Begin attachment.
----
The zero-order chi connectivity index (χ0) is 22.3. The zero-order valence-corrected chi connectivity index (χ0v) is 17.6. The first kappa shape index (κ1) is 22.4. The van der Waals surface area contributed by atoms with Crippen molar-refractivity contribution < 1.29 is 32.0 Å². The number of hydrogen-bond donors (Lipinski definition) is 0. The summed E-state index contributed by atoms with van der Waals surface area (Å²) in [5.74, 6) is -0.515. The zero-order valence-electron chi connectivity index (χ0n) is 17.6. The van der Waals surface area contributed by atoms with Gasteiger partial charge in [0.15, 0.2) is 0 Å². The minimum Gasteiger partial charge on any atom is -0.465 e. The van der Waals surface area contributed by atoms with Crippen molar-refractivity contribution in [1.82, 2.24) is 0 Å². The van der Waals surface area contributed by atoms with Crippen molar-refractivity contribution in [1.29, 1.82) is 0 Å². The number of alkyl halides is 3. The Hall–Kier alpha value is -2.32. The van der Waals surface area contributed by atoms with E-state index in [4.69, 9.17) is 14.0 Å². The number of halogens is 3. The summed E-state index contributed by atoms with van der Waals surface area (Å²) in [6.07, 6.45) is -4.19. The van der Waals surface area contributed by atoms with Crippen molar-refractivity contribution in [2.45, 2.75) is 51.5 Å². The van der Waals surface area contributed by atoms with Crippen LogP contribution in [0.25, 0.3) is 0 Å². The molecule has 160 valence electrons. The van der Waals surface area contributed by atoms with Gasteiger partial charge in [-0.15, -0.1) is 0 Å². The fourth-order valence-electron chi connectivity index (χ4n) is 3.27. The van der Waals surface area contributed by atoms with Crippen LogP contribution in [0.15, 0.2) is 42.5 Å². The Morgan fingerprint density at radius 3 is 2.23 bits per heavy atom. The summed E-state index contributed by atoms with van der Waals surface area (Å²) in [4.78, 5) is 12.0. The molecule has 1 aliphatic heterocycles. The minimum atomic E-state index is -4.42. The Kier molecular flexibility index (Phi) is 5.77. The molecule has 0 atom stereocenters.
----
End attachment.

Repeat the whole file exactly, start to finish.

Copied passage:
The zero-order chi connectivity index (χ0) is 22.3. The zero-order valence-corrected chi connectivity index (χ0v) is 17.6. The first kappa shape index (κ1) is 22.4. The van der Waals surface area contributed by atoms with Crippen molar-refractivity contribution < 1.29 is 32.0 Å². The number of hydrogen-bond donors (Lipinski definition) is 0. The summed E-state index contributed by atoms with van der Waals surface area (Å²) in [5.74, 6) is -0.515. The zero-order valence-electron chi connectivity index (χ0n) is 17.6. The van der Waals surface area contributed by atoms with Gasteiger partial charge in [0.15, 0.2) is 0 Å². The minimum Gasteiger partial charge on any atom is -0.465 e. The van der Waals surface area contributed by atoms with Crippen molar-refractivity contribution in [1.82, 2.24) is 0 Å². The van der Waals surface area contributed by atoms with Crippen molar-refractivity contribution in [1.29, 1.82) is 0 Å². The number of alkyl halides is 3. The Hall–Kier alpha value is -2.32. The van der Waals surface area contributed by atoms with E-state index in [4.69, 9.17) is 14.0 Å². The number of halogens is 3. The summed E-state index contributed by atoms with van der Waals surface area (Å²) in [6.07, 6.45) is -4.19. The van der Waals surface area contributed by atoms with Crippen molar-refractivity contribution in [2.45, 2.75) is 51.5 Å². The van der Waals surface area contributed by atoms with Crippen LogP contribution in [0.25, 0.3) is 0 Å². The molecule has 160 valence electrons. The van der Waals surface area contributed by atoms with Gasteiger partial charge in [-0.15, -0.1) is 0 Å². The fourth-order valence-electron chi connectivity index (χ4n) is 3.27. The van der Waals surface area contributed by atoms with Crippen LogP contribution in [0.15, 0.2) is 42.5 Å². The Morgan fingerprint density at radius 3 is 2.23 bits per heavy atom. The summed E-state index contributed by atoms with van der Waals surface area (Å²) in [4.78, 5) is 12.0. The molecule has 1 aliphatic heterocycles. The minimum atomic E-state index is -4.42. The Kier molecular flexibility index (Phi) is 5.77. The molecule has 0 atom stereocenters.